• One of the central ideas of the book is that our slavish commitment to checking emails at night and on weekends has essentially turned us into “low-stakes doctors always on call”. What do you think? Is that behaviour driven by a fear that everyone else is doing it, and if we don’t, that there are plenty of other employees who will? #fomo

  • Let’s look at the creation of the weekend circa the Industrial Revolution and compare it to working in today’s society. Have we come full circle?

  • How do you define leisure?

  • Onstad talks about Aristotle’s idea of a good life including leisure. How did a generation raised on Ferris Bueller’s Day Off lose sight of that?

  • What are some ways the digital age killed boredom?

  • Onstad’s case against pricey weekend brunch - agree or disagree?

  • How do you let people know you’ll be out of office?


4. Analog Maker Night: Calligraphy for Snail Mail

In our digital world of fast communication, there’s something to be said for sending a beautifully written note the slow way. Take these tips and use them to write your grandmother, best friend, or representative.


Here’s What You’ll Need:

  1. Pencil

  2. Eraser

  3. Black Ink

  4. Practice sheet

  5. Pen holder (the black part of the pen above)

  6. Pen nib (the shiny gold part of the pen above)



  • Read up on the distinctive parts of the nib and the pen.

  • How you hold the fancy pen matters. Aim for a 45 degree angle. Pro Tip: place the tip flat and you will get more variations in your lines and won't scratch a hole through your paper with the corners of the tip.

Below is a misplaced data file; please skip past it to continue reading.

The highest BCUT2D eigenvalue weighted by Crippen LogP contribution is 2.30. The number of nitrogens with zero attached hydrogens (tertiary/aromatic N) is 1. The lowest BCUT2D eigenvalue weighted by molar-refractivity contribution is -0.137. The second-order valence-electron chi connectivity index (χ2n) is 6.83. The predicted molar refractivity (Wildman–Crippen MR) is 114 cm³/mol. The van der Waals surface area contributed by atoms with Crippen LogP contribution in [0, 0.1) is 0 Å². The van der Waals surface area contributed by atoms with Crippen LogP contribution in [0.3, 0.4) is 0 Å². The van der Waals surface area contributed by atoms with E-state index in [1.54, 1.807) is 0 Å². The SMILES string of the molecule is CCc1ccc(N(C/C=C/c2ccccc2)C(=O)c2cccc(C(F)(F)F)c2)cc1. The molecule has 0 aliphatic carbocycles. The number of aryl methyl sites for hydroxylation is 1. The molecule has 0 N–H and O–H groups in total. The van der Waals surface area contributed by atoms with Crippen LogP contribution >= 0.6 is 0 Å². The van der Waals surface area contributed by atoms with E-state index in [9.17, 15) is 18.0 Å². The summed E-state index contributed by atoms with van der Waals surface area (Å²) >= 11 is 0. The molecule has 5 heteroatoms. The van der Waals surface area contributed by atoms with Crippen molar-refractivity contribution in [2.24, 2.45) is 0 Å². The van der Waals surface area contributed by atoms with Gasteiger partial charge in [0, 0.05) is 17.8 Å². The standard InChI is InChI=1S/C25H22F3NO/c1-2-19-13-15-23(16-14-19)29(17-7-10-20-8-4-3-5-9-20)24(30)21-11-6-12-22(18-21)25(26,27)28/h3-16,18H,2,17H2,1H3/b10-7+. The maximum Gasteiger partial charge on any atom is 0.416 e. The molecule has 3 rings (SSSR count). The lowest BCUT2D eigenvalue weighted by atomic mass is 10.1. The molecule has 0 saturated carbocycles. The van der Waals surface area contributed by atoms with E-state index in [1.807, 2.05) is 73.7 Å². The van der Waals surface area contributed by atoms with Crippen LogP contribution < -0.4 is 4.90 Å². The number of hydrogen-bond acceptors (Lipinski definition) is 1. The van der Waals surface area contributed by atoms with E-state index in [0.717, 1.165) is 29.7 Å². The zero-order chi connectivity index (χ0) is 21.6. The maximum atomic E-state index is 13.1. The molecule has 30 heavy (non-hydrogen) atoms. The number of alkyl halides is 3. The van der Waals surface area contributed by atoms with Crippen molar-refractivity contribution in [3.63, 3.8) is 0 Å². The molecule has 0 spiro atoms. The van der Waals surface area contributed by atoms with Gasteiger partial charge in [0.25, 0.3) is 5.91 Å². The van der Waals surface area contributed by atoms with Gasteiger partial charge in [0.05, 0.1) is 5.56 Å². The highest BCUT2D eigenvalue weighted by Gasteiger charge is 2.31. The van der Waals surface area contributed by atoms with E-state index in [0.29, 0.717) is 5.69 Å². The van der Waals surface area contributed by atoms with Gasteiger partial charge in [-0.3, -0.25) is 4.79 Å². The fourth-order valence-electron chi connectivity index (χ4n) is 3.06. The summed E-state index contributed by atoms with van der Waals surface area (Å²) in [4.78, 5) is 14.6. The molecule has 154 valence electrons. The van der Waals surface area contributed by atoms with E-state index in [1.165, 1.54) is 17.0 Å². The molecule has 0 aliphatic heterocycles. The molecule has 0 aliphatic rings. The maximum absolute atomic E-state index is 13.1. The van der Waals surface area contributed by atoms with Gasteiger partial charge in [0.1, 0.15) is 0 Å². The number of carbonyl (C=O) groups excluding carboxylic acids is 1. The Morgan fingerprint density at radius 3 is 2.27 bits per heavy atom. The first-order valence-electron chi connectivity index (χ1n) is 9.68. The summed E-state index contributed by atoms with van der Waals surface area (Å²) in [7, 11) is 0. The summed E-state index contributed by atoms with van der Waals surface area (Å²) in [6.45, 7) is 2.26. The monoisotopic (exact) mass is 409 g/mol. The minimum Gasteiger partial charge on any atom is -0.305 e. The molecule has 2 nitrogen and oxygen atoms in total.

• A word on the stroke: laser focus your attention on individual parts of each letter.

  • Play around, make some big loopy lines, a few straight lines. Practice dipping your pen into the ink and pretend like you’re back in the 18th century.


5. Family (Friend) Dinner

We’re bringing back the kitchens of our youth. Where people gathered around the island, sat on counter tops, and got drunk on wine while they collectively made dinner with some music on.


Bye seamless. Well, at least for one meal, today.


This month let’s Go Mezze! Save your time you would’ve spent cooking on chatting.


Buy hummus, dolmas, olives, pita, cook some chicken (or shrimp, or veggies) skewer them up, and combine yogurt, cucumber, and lemon juice in a bowl until it tastes good. Serve all in a fancy family-style arrangement that lets everyone did in and makes you look like you were born to entertain.


6. Outside Time: Pinecone Birdfeeder

Why not opt outside and appreciate wildlife right in your own backyard?  With this project, you can help feed local and traveling birds any time of year.


Materials Needed:

  • Several large pinecones (preferably found on an outside adventure)

  • Peanut butter (opt for vegetable shortening if you suffer from nut allergies)

  • Birdseed

  • String, pipe cleaners, or wire

  • Scissors (if using string)

  • Butter knife

  • 1 plate, maybe 2

  • A place to hang your bird feeder, we recommend the branch of a tree


Tip: Check your pinecones. If they’re tightly closed up, you can bake them in a 300° oven for about 10 minutes until they open up.

Caution: Watch out for sharp points on the tips of petals.



  1. Attach a pipe cleaner or a length of string or wire to the tip.

  2. Spread on that peanut butter making sure to get in all the cracks and crevices.

  3. Pour bird seed on a plate and roll the pinecone back and forth until completely covered.

  4. Once your pinecone is completely covered in bird seed, take it outside and find the perfect spot to hang your creation. We suggest near windows so you can watch the birds hang out and high enough that cats and dogs won’t be a problem.